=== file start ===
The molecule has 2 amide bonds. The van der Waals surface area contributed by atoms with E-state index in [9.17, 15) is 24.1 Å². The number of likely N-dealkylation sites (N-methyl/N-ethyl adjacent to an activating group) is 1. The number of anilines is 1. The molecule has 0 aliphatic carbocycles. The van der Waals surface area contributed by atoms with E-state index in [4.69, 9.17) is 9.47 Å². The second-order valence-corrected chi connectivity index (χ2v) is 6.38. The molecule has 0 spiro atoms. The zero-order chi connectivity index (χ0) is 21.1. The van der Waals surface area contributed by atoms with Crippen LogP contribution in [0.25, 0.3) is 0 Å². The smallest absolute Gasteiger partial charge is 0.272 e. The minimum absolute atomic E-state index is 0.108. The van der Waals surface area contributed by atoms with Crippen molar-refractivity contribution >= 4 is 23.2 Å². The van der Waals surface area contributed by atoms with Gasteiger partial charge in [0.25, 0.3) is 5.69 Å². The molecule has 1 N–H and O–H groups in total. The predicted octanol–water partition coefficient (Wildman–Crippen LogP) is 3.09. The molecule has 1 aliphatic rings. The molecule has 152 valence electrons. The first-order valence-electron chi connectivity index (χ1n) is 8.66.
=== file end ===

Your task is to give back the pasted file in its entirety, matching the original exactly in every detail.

The molecule has 2 amide bonds. The van der Waals surface area contributed by atoms with E-state index in [9.17, 15) is 24.1 Å². The number of likely N-dealkylation sites (N-methyl/N-ethyl adjacent to an activating group) is 1. The number of anilines is 1. The molecule has 0 aliphatic carbocycles. The van der Waals surface area contributed by atoms with E-state index in [4.69, 9.17) is 9.47 Å². The second-order valence-corrected chi connectivity index (χ2v) is 6.38. The molecule has 0 spiro atoms. The zero-order chi connectivity index (χ0) is 21.1. The van der Waals surface area contributed by atoms with Crippen LogP contribution in [0.25, 0.3) is 0 Å². The smallest absolute Gasteiger partial charge is 0.272 e. The minimum absolute atomic E-state index is 0.108. The van der Waals surface area contributed by atoms with Crippen molar-refractivity contribution >= 4 is 23.2 Å². The van der Waals surface area contributed by atoms with Gasteiger partial charge in [0.25, 0.3) is 5.69 Å². The molecule has 1 N–H and O–H groups in total. The predicted octanol–water partition coefficient (Wildman–Crippen LogP) is 3.09. The molecule has 1 aliphatic rings. The molecule has 152 valence electrons. The first-order valence-electron chi connectivity index (χ1n) is 8.66.